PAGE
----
What is an example of a good marriage in work of Russian writers?

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I would choose the marriage of Levin and Kitty in Anna Karenina.

In a novel which, like others of Tolstoy, critiques the institution of marriage and shows the unhappiest examples of it—not only that of Anna and Karenin, but that of Dolly and Oblonsky as well—the union of Kitty and Levin is a bright spot. To summarize the important relationships in the story, I'll provide the following list of characters relevant to this question (using only first or last names, since the full Russian names can be difficult to keep straight for most of us who are English speakers):

  • Anna
  • Karenin, Anna's husband
  • Levin
  • Kitty, Levin's wife
  • Dolly, Kitty's sister
  • Oblonsky, Anna's brother, married to Dolly.
  • Vronsky, Anna's lover

In the beginning of the story, Levin, a young landowner, is in love with Kitty, the daughter of Prince Shcherbatsky. Kitty, however, is in love with Vronsky, a military officer, and expects an imminent marriage proposal from him. When Levin proposes marriage to Kitty, she politely but somewhat coldly turns him down. Vronsky, however, has no interest in marrying Kitty or anyone else, but he pursues Anna, despite (or perhaps because of) Anna's being married to Karenin.

Kitty is so distraught over Vronsky's non-interest in her that she becomes physically ill. In the meantime, Levin returns to his estate to nurse his wounds. But some months later, he and Kitty are reunited at a party, and the two find they are almost telepathically connected. When Levin writes out a message to her using only the initial letters of each word, she understands it, and then he understands a similar message written out by her. The two get married shortly after this, and despite the problems that occur in any relationship, the marriage seems to be "happy."

This contrasts sharply with the marriage of Kitty's sister Dolly with the philandering Oblonsky and with that of Anna (Oblonsky's sister) and Karenin. Anna, at the start, has what seems a stable marriage with Karenin. But when Vronsky begins to pursue her, she comes to see that Karenin is a stuffy and unfeeling man, overly precise, sarcastic, and clueless. Even when he sees Vronsky and Anna paying inordinate attention to each other at a party and making it obvious that an affair is either happening between the two or is about to happen (as is the case), Karenin only realizes something is wrong when he notices that other people see that Anna's behavior is "inappropriate." Anna and Vronsky begin their affair, and Karenin takes Anna's and his son Seriozha away from her and refuses to give her a divorce. After several years of living with Vronsky, Anna realizes his passion for her has cooled and that (although he doesn't say so) she's become a "burden" he would probably wish to get rid of. Ostracized by society for having an affair (though no such ostracism has happened to Vronsky or any other male character for the same thing) and thinking herself no longer loved by Vronsky, Anna commits suicide by throwing herself under the wheels of a train.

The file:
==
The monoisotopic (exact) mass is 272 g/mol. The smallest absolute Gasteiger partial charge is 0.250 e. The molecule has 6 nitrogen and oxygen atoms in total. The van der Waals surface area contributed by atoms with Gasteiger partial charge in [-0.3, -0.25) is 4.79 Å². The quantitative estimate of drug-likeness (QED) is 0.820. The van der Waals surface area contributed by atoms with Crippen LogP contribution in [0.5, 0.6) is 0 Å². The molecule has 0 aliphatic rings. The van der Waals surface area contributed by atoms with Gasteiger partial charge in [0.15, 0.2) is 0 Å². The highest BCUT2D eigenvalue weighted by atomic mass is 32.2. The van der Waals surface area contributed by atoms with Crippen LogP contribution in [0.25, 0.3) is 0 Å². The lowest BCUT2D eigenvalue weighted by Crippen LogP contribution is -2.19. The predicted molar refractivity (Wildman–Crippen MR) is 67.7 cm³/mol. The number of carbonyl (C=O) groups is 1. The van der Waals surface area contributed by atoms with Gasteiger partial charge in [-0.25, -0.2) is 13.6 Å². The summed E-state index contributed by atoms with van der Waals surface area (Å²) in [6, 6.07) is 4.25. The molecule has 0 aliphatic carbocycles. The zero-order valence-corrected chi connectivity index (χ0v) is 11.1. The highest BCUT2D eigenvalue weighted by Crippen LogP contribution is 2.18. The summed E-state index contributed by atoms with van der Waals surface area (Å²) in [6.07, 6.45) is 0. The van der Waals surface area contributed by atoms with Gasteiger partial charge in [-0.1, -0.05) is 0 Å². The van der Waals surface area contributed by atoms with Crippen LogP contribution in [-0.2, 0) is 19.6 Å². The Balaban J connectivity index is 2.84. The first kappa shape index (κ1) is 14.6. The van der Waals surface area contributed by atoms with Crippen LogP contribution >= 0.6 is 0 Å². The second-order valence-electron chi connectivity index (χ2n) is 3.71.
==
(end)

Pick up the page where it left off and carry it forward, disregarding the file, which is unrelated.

I mention these details to illustrate the contrast between this tragedy and the marriage of Levin and Kitty. But, as stated above, their marriage is hardly perfect. Levin is irritable and irascible, though a basically good person. Kitty is overly sensitive, especially when, late in the story, Levin meets Anna (who had "taken" Vronsky from her) and seems attracted to her. But Tolstoy's point appears to be that a marriage lasts when a couple does not expect perfection but realizes that a marriage or any relationship is supposed to have problems.

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